01 Aug SHCC Meeting Minutes – August 2001
SUGAR HOUSE COMMUNITY COUNCIL MEETING
DATE: WEDNESDAY August 1, 2001 PLACE: SPRAGUE LIBRARY – 2131 South 1100 East TIME: 7:00 PM AGENDA Ray Pugsley, Chair. Conducting 7:00 – 7:10 Welcome & Introductions, Minute Approval Chair Report, Treasurers Report 7:10 – 7:20 Public Input 7:20 – 7:25 Rummage Sale Update – Su Armitage 7:25 – 7:30 Mayor’s Office Update – Barry Esham 7:30 – 7:35 Police Update 7:35 – 7:40 Planning Dept. Update – Melissa Anderson 7:40 – 7:50 Proposed Jitterbug Coffee – Bruce Holt 1855 So. 7th East (old Grey Floral) Conditional Use for drive through in CN Zone 7:50 – 8:05 CDBG Grant Proposals (1) Parleys Trail Corridor-13th E. to 5th E. (2) Small Area Plan for SH Business Dist. (3) Historic Survey for SH Business Dist. (4) Creation of a Community Development Corp. for the Business Dist. (5) Westminster Small Area Master Plan -Phase 2 8:05 – 9:30 Master Plan Update – Scott Kisling Trustees be prepared to vote 9:30 Adjourn FUTURE MEETINGS: September Agenda Deadline – August 17, 2001 – Alice Edvalson – 485-1663 SHCC Executive Meeting – August 20, 2001 – 7:00 PM Contact Alice for place Next Community Council Meeting – Sept. 5, 2001 7:00 PM – Sprague Library THE COMMUNITY COUNCIL MEETING IS THE FIRST WEDNESDAY OF EVERY MONTH AT 7:00 PM – Sprague Branch Library Questions: Call Chair Ray Pugsley – 466-1181 Vice Chair Helen Peters – 466-7170 Vice Chair Su Armitage – 467-1708 Secretary Alice Edvalson – 485-1663 Asst. Sec./Correspondence Lynne Olson – 484-8352 Asst. Sec./Parliamentarian Kevan Adams – 484-9153 Treasurer Dolores Donohoo – 485-0180 See us also on: http://www.slcgov.com/citizen/comm_councils/mins&agendas.htm or hhtp://www.ccnc-slc.org *****NOTE: If you are able to read the minutes and agenda on the Internet or are no longer interested in receiving them please call Alice at 485-1663 and let us know so we can remove you from the mailing list. ************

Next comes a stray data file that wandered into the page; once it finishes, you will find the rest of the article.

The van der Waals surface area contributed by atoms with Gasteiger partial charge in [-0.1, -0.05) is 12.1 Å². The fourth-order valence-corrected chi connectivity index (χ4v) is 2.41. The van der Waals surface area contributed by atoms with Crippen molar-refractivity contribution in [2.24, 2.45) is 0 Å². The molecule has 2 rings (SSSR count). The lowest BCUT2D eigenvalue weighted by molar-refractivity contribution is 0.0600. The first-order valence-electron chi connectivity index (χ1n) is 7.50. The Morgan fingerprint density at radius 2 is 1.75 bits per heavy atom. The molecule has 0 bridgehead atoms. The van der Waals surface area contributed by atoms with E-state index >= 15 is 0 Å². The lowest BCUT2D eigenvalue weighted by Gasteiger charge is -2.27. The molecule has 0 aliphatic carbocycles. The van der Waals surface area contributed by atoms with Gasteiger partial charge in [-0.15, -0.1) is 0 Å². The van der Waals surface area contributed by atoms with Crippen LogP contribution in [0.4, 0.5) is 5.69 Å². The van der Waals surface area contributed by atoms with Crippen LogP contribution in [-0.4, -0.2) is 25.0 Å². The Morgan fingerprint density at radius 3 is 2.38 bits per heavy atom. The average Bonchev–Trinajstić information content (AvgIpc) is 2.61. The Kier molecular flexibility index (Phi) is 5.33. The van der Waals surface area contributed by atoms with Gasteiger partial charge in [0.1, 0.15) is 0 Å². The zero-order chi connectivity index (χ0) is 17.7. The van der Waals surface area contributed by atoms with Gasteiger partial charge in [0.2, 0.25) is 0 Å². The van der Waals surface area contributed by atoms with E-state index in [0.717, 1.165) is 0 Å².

Sugar House Community CouncilMinutes for August 1, 2001 Trustees: Kevan Adams, Su Armitage, Gary Bengtzen, Rich Bennett, Paddington Campos, Fred Conlon, Philip Carlson, Dolores Donohoo, Paul Jackson, Justin Jones, Scott Kisling, Julie Nitzkowski, Sheila O’Driscoll, Claudia O’Grady, Helen Peters, Susan Petheram, Ruth Price, Ray Pugsley, Judi Short, Tiffany Starbuck, Gayen Wharton (21)Trustees Excused: Alice Edvalson, Lynne Olson, Rawlins Young City/State Representatives: Kathy Daly, Sprague Library; Melissa Anderson, Cheri Coffey, SLC Planning Dept.; Brendon Kirkwood, SLC Police Dept.; Barry Esham, Mayor’s Office (5) Others: Jerry Schmidt, Renee Buchanan, Melissa Lichtenstein, Brenda Nelson, Kevin Nelson, Kathy Campbell, Hollie Jones, Charlene Allert, Bruce Holt, Tom Nitzkowski, Mike Holman, Bill Servoss, Dan Zarkou, Sarah Carlson, Matt Clark, Christopher Tucker, Barbara Tucker, Amy Price, Ann Reddington, Steve Graham (20)Total Attending: 46 The meeting was called to order at 7:05 PM by Chair Ray Pugsley. Ray explained that people wishing to speak during the public input portion should fill out the cards available. Those wishing to speak regarding the Sugar House Master Plan should plan to do so during the public input. Minutes were approved with 14 in favor, 0 opposed, and 1 abstaining. Chair Report: Reminder that, this fall, we will be voting for City Council. SHCC is included in at least parts of districts 5,6,7 and we are voting for the odd numbered districts this year. Running in District 5 are incumbent Roger Thompson and Jill Remington. For District 7 Dale Lambert is the only person running – incumbent Keith Christensen is retiring. In October, the Community Council is having elections for the offices of Chair, 3 Vice Chairs, Secretary, and Treasurer. Keep in mind whom you would like to nominate and get involved in this. Two announcements were made by Chair Ray Pugsley. The first regarded seminars to be held at the Sprague Library, entitled “Growing Communities: Making Choices for a Sustainable Future.” Dates and topics are: Aug 16 (Heart, Mind and Growth); September 20 (Bricks and Mortar of Growth); October 18 (Consumption, Population and Quality of Life). If interested, information was available on the back table. These seminars are co-sponsored by the community council. The second announcement regarded meetings to be held on September 27 & 28 in Sandy at the Conference Center, entitled “Creating Active Community Environments”. These meetings are for everyone and will discuss walking and biking and ways to make Sugar House a more walkable community. Treasurer’s Report: There is a balance of $1737.10. The previous balance was $1865.57. Checks written totaled $536.47. Deposits made totaled $408.00. Public Input: Kathy Campbell spoke regarding the Athletic Homestay Program for the Olympics. She is volunteering as the team leader for the Sugar House area. The program is looking for people to volunteer to house families of the athletes during the Olympics. There are 250 families they are trying to house. She brought application cards for those interested in volunteering – registration is available online. This is a fun program and a good way to get involved in the Olympics. For more information, please contact Kathy at 485-6720. Jerry Schmidt spoke regarding the approval process of the Master Plan. He found it disconcerting how the approval process is being pushed so hard. If he had spent as much time as the subcommittee has on this process he would be anxious for it to be over as well. However, he felt that good planning should include a well-informed public as a priority. He stated that it was two years before the first public open house to review the plan and the minutes at the following meeting had no mention or discussion of the master plan process. He felt that the amount of time allotted for review of the draft plan by the trustees and for receiving public input before the July 10 meeting was too short. He stated that the July 26 meeting presented the latest, best draft to date, but the few members of the public that showed up hoping to get involved in the preliminary stages were surprised to learn of the vote taking place on August 1. He did not understand what the rush was, and indicated that it was not CDBG funds as suggested, as those can go forward without master plan approval. He stated that the master plan is one of the most important functions that the council performs and felt that the approval process is one of the sadder chapters in the history of this council. Rummage Sale Update: Su Armitage reported that 3000 fliers were printed advertising the rummage sale on September 8. She had contacted about half of the trustees about helping to distribute the fliers in their neighborhood. Trustees can take the fliers in groups of 100 to pass around. She also had 20 posters made and anyone can take one to put up around the community in area stores and businesses. The rummage sale will be held in the Garden Club building in Sugar House Park. The club is under new management, but will rent the building to us for the same rate as last year. This is $50/day for the large room and $10/day for the kitchen. Su passed around sign-up sheets for the trustees to help with the sale. Shifts are available for taking in stuff on Thursday and Friday from 10am to 7pm; staffing the actual sale from 9-5 pm on Saturday; and cleaning up from 5-7 pm after the sale. Help would be especially appreciated from those with a pick-up truck. Any time that can be given will be appreciated. Su also stated that Ed Glashien felt he could use another 1000 fliers to distribute. The cost for printing would be $40. She asked if the trustees would approve the additional expenditure. Costs to date are $120 for fliers and $40 for the posters. Trustee Justin Jones inquired whether we were advertising the sale in the newspaper. Su replied that yes we were and Lynne Olson was in charge of this. No further discussion was made and Ray approved the additional $40 for the printing of the fliers. Mayor’s Office Update: Barry Esham reported that the Mayor was having another “Saturday Morning with the Mayor” at Pioneer Park from 10am-12pm this Saturday during the Farmers Market. Questions for Barry included an audience member wondering where the plans stood for the skateboard park in Sugar House. They stated that design was important and the park needs to be built so that kids will use it. Trustee Judi Short inquired whether a letter from the community council would be beneficial to help the process along. Another question for Barry was if there was a District 6 resource book available. He replied that there was not one. The last question was in regards to the new swimming pool in Fairmont Park and if there was any update on the construction. Barry replied that he knew of no new news, this is a county project and they are responsible for delays. Police Update: Officer Brendon Kirkwood – District 7 stats were made available. There has been a recent spike in car problems. Also, problems with stolen bikes during the summer. Exact numbers are hard to calculate because people don’t always call to report these thefts. He reminded people to always call whenever they lose anything. They had a couple of neighborhood meetings that were successful. Tues. Aug 7, Night out against Crime. People can coordinate their own block parties. He was not sure if any had been planned in Sugar House. Questions for Officer Kirkwood included wondering if there was any information on an incident at 18th E./ Garfield on Saturday night. A jeep parked on the street was lit on fire. Gas had been poured on it and then it was lit. There was no news from police here tonight on this incident. Officer Kirkwood stated that it sounded like a pretty random incident. Another inquiry was made asking if any stats were available for District 6. Only District 7 is available at this time. Regarding the Olympics – The town will have patrol officers, but numbers will be reduced. Thus, calls may have slower response time. Property crimes may not be dealt with quickly. They encourage the public to get involved on a volunteer basis to help out the Police Department. Interested people can start Mobile Watch now and get the training. Police will rely heavily on them during Olympics. This is a time when we need the community to help by patrolling neighborhoods and deciding what can be dealt with on your own. Allotment of officers during the Olympics: 1/3 of police will be patrol, 1/3 will be downtown, 1/3 will be at the venues. It was asked if Sugar House Park will be used for parking and if so, will it be confined or will there be spillover into streets and the surrounding neighborhood? The response from Officer Kirkwood was that parking will be contained within the park. There is a need to keep the streets clear. Another question was asked regarding the buses to the Olympic venues and if there will be a large fee to ride. Barry did not know and suggested checking with the mayor’s Olympic office and/or UTA. The last he had heard regarding this issue is that the large fee would not be implemented. There was concern expressed about getting to Park City and if people would be required to ride the bus there if they were not a resident. Barry responded that it will be difficult to get to some places. People should plan to use carpools and other routes as things will be crowded. Planning Dept. Update: Melissa Anderson – The Planning Commission has established a sub-committee to look at flag lots. The next step is for staff to finalize comments. These will be distributed to community councils. This will give us a heads up that there are some revisions to the current ordinance for flag lots and PUDs. We should be on look out for those ordinance changes. The ordinance change will go through the Planning Commission and then to City Council. The public is welcome to participate through public hearings if they want to respond to these proposed changes. Fliers have been mailed out to property owners within 300 ft of the Highland Park Ward regarding the expansion of their parking lot. They had originally proposed doing some demolition to accommodate the parking. The new proposal is to expand the parking into part of the current grassy area. The number of stalls will increase from 44 to 88. Fliers regarding the public hearing for the Master Plan on August 16 are available tonight or people can contact Melissa. Proposed Jitterbug Coffee store at 1855 S. 1700 East and a conditional use for a drive through in a CN zone: Bruce Holt, the owner of the property, distributed handouts to the council regarding the plans. The building is the old Gray Floral on 7th East. The store closed due to the failing health of the previous owner. The building is falling into disrepair and the roofing is falling apart on the greenhouses. With the main building in disrepair, it is becoming an eyesore and is vulnerable to crime. Mr. Holt plans to demolish the greenhouses and will replace them with a buffer of landscaping. There will be a 1950’s motif for the store. The indoor seating will hold 20-25 people. The renovation of the building and the removal of the greenhouses will improve the aesthetics of the neighborhood and revitalize the area. Market research has shown that a drive-through window is vital to survive. It will serve morning commuters who don’t have time to stop and get out of their car. It will also serve parents who are driving kids to school. The traffic is a concern. Mr. Holt feels there will be minimal effect on the neighborhood. Traffic will enter and exit using 7th East. It should have no more impact than Dirk’s Cleaners next door. The traffic lights at 17th South and 21st South will stagger the traffic. There is a cross-easement in process with Dirk’s to allow cross traffic through each other’s parking lots. The time spent waiting for an order will be minimal, so cars will idle only for a short time. The owner feels that without the drive-through, the business may not survive. Trustee Su Armitage asked if they feel they will survive with Starbucks nearby. Mr. Holt responded that they will have more parking at their store and it is difficult to get in/out of Starbucks. They may use some of the parking next door at Dirk’s. Trustee Judi Short asked for some clarification on the drawing, and if they will be taking out houses in rear. They are not removing any houses. Trustee Gayen Wharton inquired what the city’s position is on a drive through on a major arterial. We want people off of 9th East and onto 7th East, will this affect traffic? How do drive-throughs affect traffic flow? Melissa Anderson from planning answered that it depends on the street – although 7th is an arterial, it doesn’t need to be I-15, as there are houses on street. The conditional use is on drive through only, and how it will affect the surrounding uses. Trustee Scott Kisling commented on the mix of parking and a drive-through. Making people walk across a drive-through can be intimidating. Trustee Claudia O’Grady inquired if they were using an architect on the redesign process. They are using an architect. Trustee Ray Pugsley expressed concern about the store and its location as he had witnessed a 3 car pile-up at the Starbuck’s. Public Input on the issue was received. Kevin Nelson lives at 1852 Lake Street and is totally against the drive-through. His property abuts the business. The drive-through on 9th South and 11th East is a mess with traffic stuck out in the middle of the street. He believes there will be increased pollution and emissions, especially during peak business hours. He inquired if the city has a traffic plan for when it’s busy. He thinks the business is a good idea, but not the drive-through. He feels it will affect the quality of life for residents on Lake Street. There will be a constant stream of traffic idling and a lot of noise. He is worried about the school nearby. Trustee Paddington Campos inquired if there was any consensus from other neighbors. Melissa Lichtenstein addressed this issue. Melissa conducted a poll of neighbors and presented a petition with 15 opposed to the drive-through and 3 that were okay with the project. She indicated that one of these 3 was a renter, not a property owner. She pointed out that staggered traffic from 17th and 21st South will make it okay, but that is how residents along 7th East get out of their driveway. A drive-through will affect this. Since there is a school zone in the area, traffic backs up and additional traffic from the drive-through will not help the back-up problem. There are concerns with the hours that kids go to school and she doesn’t want them to deal with a drive-through. She feels it will discourage walk-up traffic to other businesses and that it is zoned CN for a reason. She wants walk-up businesses, not drive-throughs. Other public comments were that 7th East is already an arterial. It was also asked if Dirk’s already has a drive-through (yes, they do). The council was asked to be considerate in their decision. The motion was made and seconded to disapprove the conditional use. 10 were in favor, 6 were opposed, 3 abstained. The owner was informed that although it was not approved by SHCC it can still be pursued through the Planning Commission. CDBG Proposals: Melissa Anderson. There are five proposals on the agenda for approval by the council. The first is the Parley’s Trail plan, which has been prepared by Lynne Olson. Melissa indicated it may be best to combine this with the business district plan. She will discuss this with Lynne. The second is for a small area plan for the Sugar House Business District. The plan would address circulation patterns and the development of the large blocks and how they should be appropriately cut-up. The plan will also look at traffic and transit issues. The third proposal is to conduct an historic survey for the area from 17th South to 27th South, and 5/7th East to 13th East. Conducting this survey is addressed in the master plan. Only areas that are CDBG eligible are covered under this proposal. It also does not include the area already covered by this year’s CDBG that awarded funding to conduct a survey of the SHBD. The fourth CDBG proposal is for the creation of a Community Development Corporation for the Business District. Trustee Fred Conlon indicated that the Sugar House Merchants would like to be part of the proposal, but they don’t have a tax ID number yet. He inquired if it could still be done. The last proposal on the agenda for the Westminster Small Area Plan is not being done. This was funded last year and there is not a Phase 2. Melissa asked for letters of support from the council on the applications. The motion was made to approve and send separate letters of support for the CDBG proposals. The motion was seconded. There were 13 in favor, 0 opposed, and 4 abstaining. Master Plan Update: Scott Kisling Chair Ray Pugsley asked that trustees be prepared for a roll call voting process. Each trustee would be able to state reasons for voting why they are. Discussion is limited to 2 minutes for each trustee. A motion was made to do a roll call vote on the master plan in two phases: first trustees would indicate their desire to vote one way or another, the second vote would be taken after any public input and all comments from the trustees had been heard. This would give trustees an opportunity to change their mind. Ray Pugsley inquired as to the need for two votes. Kevan Adams replied that it seemed a more in-depth voting was required than a simple yes or no. The motion was seconded. In discussion by trustees, Justin Jones indicated he would like to see how people feel at this point on the plan and felt it was a wise decision to make the first roll call. Paddington Campos inquired if there had been a decision to actually vote. Ray Pugsley replied that we should all be prepared to vote. It was intended that we have read the plan and are informed. Gayen Wharton indicated that people here tonight may not have been at last Thursdays meeting on July 26th. At this meeting Stephen Goldsmith, the Planning Director, said the schedule will go forward for the Planning Commission to review, regardless of how many meetings the community council holds on the subject. Melissa Anderson stated that by voting now we can express our support, otherwise the council will lose that opportunity. Gayen inquired if any changes can be made after we vote. Melissa replied that it is only a recommendation and not law. She indicated that controversial issues will be highlighted to decision making bodies such as the Planning Commission. They will also receive staff recommendations of changes and the staff response. What comes out of tonight’s vote is our recommendation. The Planning Commission will see the red line text and changes that have been made to the draft. The motion to approve the roll call vote in 2 phases was passed with 13 in favor, 0 opposed, and 3 abstaining. An additional public comment on the master plan was made by Steve Graham. He supports the plan in general. On low-density residential he would restrict entrance of front garages. He would also restrict medium to high density around Sugar House Park to allow for better use. He feels flag lots should be prohibited. However, interior parks in them is appropriate. Regarding parks and open space, he would increase the number of neighborhood parks and prevent further encroachment like Highland High sports facilities. He would encourage funding for planting large shade trees in park strips and would prohibit hardscape of them. He encouraged the omission of an easement for pedestrian access in the Emigration Creek corridor. He inquired if “close proximity” is a defined term in the document. It is used on page 7 of the draft showing suggested changes. Ground rules for the trustees comments were established by Chair Ray Pugsley. He indicated that comments should be directed to the chair, but questions can be directed to individuals.Trustee Scott Kisling gave some background for people who might not know where we are. He compiled comments from the open houses and public input, starting back in 1998. The city did some research reports, with stats, as far back as 1995. In 1998, 3 open houses were held by the previous planner, Bill Allayaud. These were well attended. The first comments come from these. In 1999, a citizen group broke up into sections to look at the chapters of the 1985 plan. From there, each of the 1985 elements were put together as a draft of the new plan including all elements. The advisory committee reviewed these drafts and at this point, a few more changes were made. A new planner, Melissa Anderson, was assigned to Sugar House and at this time the plan went out to the public again. It was reviewed by the advisory committee. Research reports were prepared by city staff. The community council received the plan at the point the city was ready to have it reviewed by us, then the Planning Commission and City Council. If we vote not to approve, it still goes to the Planning Commission as is. Then we would be denied our ability to comment on the plan. Those involved on the subcommittee made comments that were taken into account on the draft he is handing out tonight. The subcommittee looked at the plan line by line, sentence by sentence, to see if the language is tight enough for us to try to approve. Scott put together a consensus view from the July 10th and 14th meetings. These were distributed to trustees. It seemed like we got to the heart of a lot of issues at these meetings and what the consensus wants. The plan is on e-mail if you have e-mail. Scott feels we are getting closer to defining terms and a consensus view. He does not have comments from the July 26 meeting on the computer tonight, but will read comments from the sheets. The plan goes to the Planning Commission on August 16th for a public hearing. They will make recommendations on September 6. On October 2 there will be a City Council briefing at which no public comment will be received. The public hearing is November 6. Scott then read through the comments from the July 26 meeting. The comments are as follows. (1) Private property rights language should be tightened up. (2) Flag lots – someone said they should be no different from other developments on the block. (3) Entertainment – a small artsy theater near monument, similar to Sundance was felt to be too specific. (4) Transportation – take out specific references to light rail in areas where there are other possible transit methods. (5) Highland Park – protect this historic area and don’t chop it up with light rail. (6) Current density – distribution should stay how it is now. (7) Granite block – pay attention to historic preservation. This has been a controversial issue. (8) Area west of Graystone apartments – evaluate as alternate route for a trail. (9) Senior housing – make it so people don’t have to move out of the neighborhood when they get older. (10) Affordable housing – make it so we can live/work in the same area. (11) Higher density housing on 15th East – a minority view in regards to making area walkable. (12) Trails – discussion on words like “would” and “when”. These imply that things will happen and should be replaced with “if” so there is not a feeling of imminent happening. (13) Building near Emigration Creek – what is the basis for conservation overlay? The wording may have come from army corps of engineers. (14) Citations of other plans and references – it is frustrating not to be able to cross reference. (15) Removing homes along 17th East/South – these could be replaced with PUDs. (16) Concern about annexation – Sugar House community is already too large. The master plan covers too large of an area. This comment was amended by a person in the audience who stated the concern is for the Council district. (17) Concern about use of “neighborhood” concern vs. “residents” concern. The idea was to recognize not just residents concern but the larger view of neighborhood concern. Comments from the Trustees: Gayen Wharton: Some of the things from the July 26th meeting are not anywhere near things we’ve discussed thus far. What are we voting on? Will these comments from the 26th be incorporated? Scott replied that no, only comments from 10th & 14th are incorporated into the draft plan. Judi Short: speaks from a Planning Commission point of view. The Planning Commission is going to see the first draft document. However, we are voting on an amended draft. Will the Planning Commission get the first draft or amended draft? Cheri Coffey from city planning responded that comments from the meetings will be incorporated into the staff’s redline version which will then go to the Planning Commission. The Planning Commission will see a staff report making recommended changes to the document. They will include comments that have been made through the community council. They will try to make it as clean as possible as to what exactly is being recommended. Comments from each of the trustees present regarding the Master Plan. 2 minutes each: Fred Conlon: He understands we represent an area. He represents SH Merchants. They are in favor and he votes for approving the plan by proxy as he has to leave. Ruth Price: She is still confused on what to comment on. She is not happy with the changes, even with all of them that have been added. She is happy with the Canal/McClelland comment that was incorporated and wonders how can we get that in for Emigration? Her neighborhood has been involved for longer and does not feel that their wishes have been incorporated into the document. Ray responded that if they are unhappy with the way it is written they should make recommendations to the Planning Commission and City Council during the public hearings. Gary Bengtzen: He has not talked to people in his district, but is prepared to vote. Paul Jackson: People in his area not interested in more change. They like things the way they are. They are concerned with bringing in more people. He doesn’t feel it is necessary for SHBD to go to 6 stories. It can be made viable without going that high. If people want downtown, go downtown. He doesn’t want Sugar House apartments, Sugar House condos with speed bumps. His concerns are on current congestion and the plan to bring more people in. Light Rail compounds these issues. Paddington Campos: He agrees with Paul’s and Ruth’s comments and sees people in the audience that agree by nodding their heads. As Jerry Schmidt said earlier, this is best, latest draft, but he doesn’t see the need to rush. He has concerns with high density and not turning Sugar House into downtown. He feels there are too many points of dissension. He would like to see something regarding Emigration that is similar to the wording for the Canal/McClelland corridor. Residents on Westminster are not in favor of having a trail through there and this should be recognized. Gayen Wharton: She is feeling frustrated because she has had 900 days to look at the plan. She came in with the same kind of attitude as some of the earlier comments, but the plan is all about compromise. There is a great deal of commercial involved in the plan. She feels people don’t respect that compromise has been made along the way. She asks that we please trust that people on the advisory committee may have had the same strong feelings, but had to compromise in order to get a plan that will go through the steps of approval. If we do the plan all for residential it will fail these approval steps and commercial will get what they want in the end. Claudia O’Grady: The document represents a middle ground on many views. She feels strongly on design issues and would like commercial design that discourages abuse of the area by skateboarders. She does not want the plan to say anything that limits design. If skateboarders are a problem, we should address that, not design. On affordable housing, she stated that we can’t say enough about how we welcome it into our community. Sheila O’Driscoll: Has no comments of value because she hasn’t really looked at the plan. Justin Jones: He thinks we need to remember why we make laws, rules, and this is to protect the rights of citizens. The plan is a great idea, but we need to keep in mind we are making plans to protect citizens. We need to come to some sort of compromise on issues in the SHBD like height limit. He has concerns about limiting people’s issues and how to address them in plan, for example, the drive-through on tonight’s agenda. In regards to housing, he feels we try to separate too much. He grew up with diversity and lived with other aspects of the world Judi Short: Those that have known her realize she got on the Planning Commission as a result of the ShopKo development. The previous master plan was not tight enough to prevent this. She is on the current Planning Commission and was on the subcommittee for the Sugar House Commons. The subcommittee worked a lot on this project to get what we have now. It could be better, but is better than ShopKo. She is worried that while we dither, someone could come in and build a 10 story building. She feels this is a much tighter plan. She is glad to see the 23rd East interchange out. She would like to see Ruth add language about Emigration. For open space, the language is deferred to the open space master plan. Transportation can’t be affected. Rich Bennett: He was also involved in the Sugar House Commons, meeting every Tuesday with the subcommittee. They came to compromises and balances. It is the same with the master plan. We have done the bulk of the work, but it still needs to get through city council. We should make changes and give them to the city council. He stressed again that we need balance for the plan. Susan Petheram: She agrees with some of the earlier comments on how we have made some compromises and achieved a balance with the plan. She would be interested in seeing the commercial area preserved, but understands that property owners cannot be forced to preserve their buildings if they do not want to. She feels the historic character of the business district could be threatened with height limits up to 6 stories. Ray Pugsley: He feels this is a wonderful draft master plan. He is appreciative of the work that has been done by Melissa, Scott, and the subcommittee. There are things he doesn’t agree with such as the bike trails. He is concerned with private property issues and thinks we need more community input. The work from past 7 months should not be rushed and could use more work. If we were to ask the Planning Commission to table the plan and allow more review by us he hopes they would listen. Kevan Adams: He is generally concerned and emphasizes earlier comments on the process and how it has been shortened. He feels it is too rushed. The “draft” plan should not be the final plan. We should incorporate the comments into one plan so it is easier for the Planning Commission to read and review. Items that are missing: history of the name of Sugar House; a statement on I-80 reconstruction expressing that residents and the council oppose a 23rd East interchange if it impacts existing residential neighborhoods; the McClelland issue. We should revisit the housing plan. In many places it references other documents and these ask for more support from community. He feels our plan is silent on this issue. Su Armitage: She would like to reiterate Judi’s comments. She has also been involved from the beginning. She feels lots of public notice has gone out about meetings and we have received lots of comments. People in her neighborhood are asking if the plan is final yet? She would like to see the Emigration language. She is not opposed to the I-80 off ramp and also has some other unpopular ideas. She feels a master plan with some imperfections is better than no plan at all. Dolores Donohoo: She would like time to study things in the letter sent out to council members. She grew up in Sugar House and pre-dates the moving of the prison. She has concerns on whether Highland High will be able to take over more of Sugar House Park. She is also concerned with the height of buildings in the business district. She thinks the Commons area is as close as we will get to the earlier feel of Sugar House and its walkability and historic feel. She does not go downtown and loves Sugar House, as it is her area. She loves the library and the stores. She went to Irving when it was a school. What ever needs to be done to preserve the area should be done. She is in favor of taking things slowly. Julie Nitzkowski: She is amazed at the amount of documentation, input, and bringing it all together. She is realizing we should have had this opportunity to speak like now – make it an ongoing thing. The plan is not going to be perfect, and it will never be. 3 years is a long process. She is not clear on the need to push it through. She is the only person for her neighborhood that comes to these meetings. No one else comes or cares. She is the only representative. She doesn’t like when people only come for their issue and feels they should care about the whole picture and looking out for everyone in community. She wants to stay involved and stay positive and do what we can to get others involved. We have to start somewhere and she is for the plan Tiffany Starbuck: She was not here since the beginning. She likes the way the plan is written. It is in clear language and is a living document. It would be a disservice to us as a council and our community if we don’t approve the plan. She worries about what could happen in the meantime. She feels details are missing and that there could be more appendices. She would like a map of Sugar House with the neighborhood community council districts. Scott Kisling: He started the process with the first open house. He will still be here when we’re using the document years from now. He is interested in language and is worried about incorporating references. He is worried about how we are doing for affordable housing and how many units are needed. He wonders if we are making headway. Concerning the 23rd east interchange: why ruin a whole neighborhood for the convenience of a few. He thinks it would be a good idea if we could review the plan annually to address the needs for the next one Helen Peters: We have a natural process in our democracy. We have come to pay attention to special interests. We need to remember we are trustees of a neighborhood as a whole. If we wait for the perfect document with all the special interests we will not have a strong enough plan. She feels that we can take the plan to developers and say what we want our community to look like. Chair Ray Pugsley thanked everyone for their comments and being civil. There was a letter from the citizens of Highland Park and another letter from home owners of the Emigration Creek area regarding the plan. Ray recommended 5 options for phrasing motions: 1. Approve what the city has put together and we will go along with their plan (the bound document) as prepared. 2. Approve the above plan with the additions that have been discussed. The July 23rd draft. 3. We don’t want the city’s plan. We want it to be revised including the July 26th comments. 4. Use the July 23rd draft and comments from the 26th. Request it to be tabled and allow for more public input. 5. We don’t care. Do what you want. We wash our hands of the whole thing. A motion was made that we approve the city’s draft along with our comments in the July 23rd draft. (Option 2). The motion was seconded. A roll call was made with people commenting if they wanted to. If the first roll vote to approve option # 2 passes, we go back through for the final vote. The roll call vote was made from the current list of trustees. Kevan Adams: He is concerned with so many comments being made, and would like staff to prepare a document with all these recommendations for review. (Melissa indicated that this will be done and will be made available by 5 pm on the Friday before the Planning Commission meeting. This will be distilled into a readable document with back up data.) Kevan voted to abstain. Su Armitage: Yes Gary Bengtzen: yes Rich Bennett: yes Jefferson Burgess: not present Paddington Campos: no Phil Carlson: not present Fred Conlon: proxy yes Gene Davis: not present Dolores Donohoo: yes Alice Edvalson: proxy yes Jared Fredrick: has resigned Paul Jackson: no Justin Jones: abstain Scott Kisling: out of the room Ty McCartney: not present, Julie Nitzkowski: yes Sheila O’Driscoll: abstain Claudia O’Grady: yes, Lynne Olson: yes proxy Helen Peters: yes Susan Petheram: yes, Ruth Price: She felt it was a brilliant comment about the City Council seat coming up. If we wait a month we can influence these new people. Votes no, Ray Pugsley: no, Judi Short: yes, Todd Slack: not present, Tiffany Starbuck: yes, Gayen Wharton; yes, Rawlins Young: not present. For: 15 opposed: 4 abstain: 3 not present: 6 Second vote: Kevan: no, Su: yes, Gary: yes, Rich: yes, Jefferson: not present, Paddy: no, Phil: not Present, Fred: Proxy yes, Gene: not Present, Dolores: yes, Alice: Proxy yes, Jared: resigned, Paul: no, Justin: abstain, Scott: yes, Ty: not Present, Julie; yes, Sheila: abstain, Claudia: yes, Lynne: Proxy yes, Helen: yes, Susan: yes, Ruth: no, Ray: no, Judi: yes, Todd: not Present, Tiffany: yes, Gayen: yes, Rawlins: not Present. For: 15, Opposed: 5, Abstain: 2 The motion passes to approve the Master Plan with the comments included in the July 23rd draft. Last item of businesses: There were trustee renewals for Dolores Donohoo and Ray Pugsley: The motion is made to accept the renewals. It is seconded and all are in favor except Rich who abstained from voting. The motion passes, 18 in favor, 0 opposed, 1 abstaining. Motion to adjourn is made and seconded at 9:25 PM. The vote is unanimous to adjourn.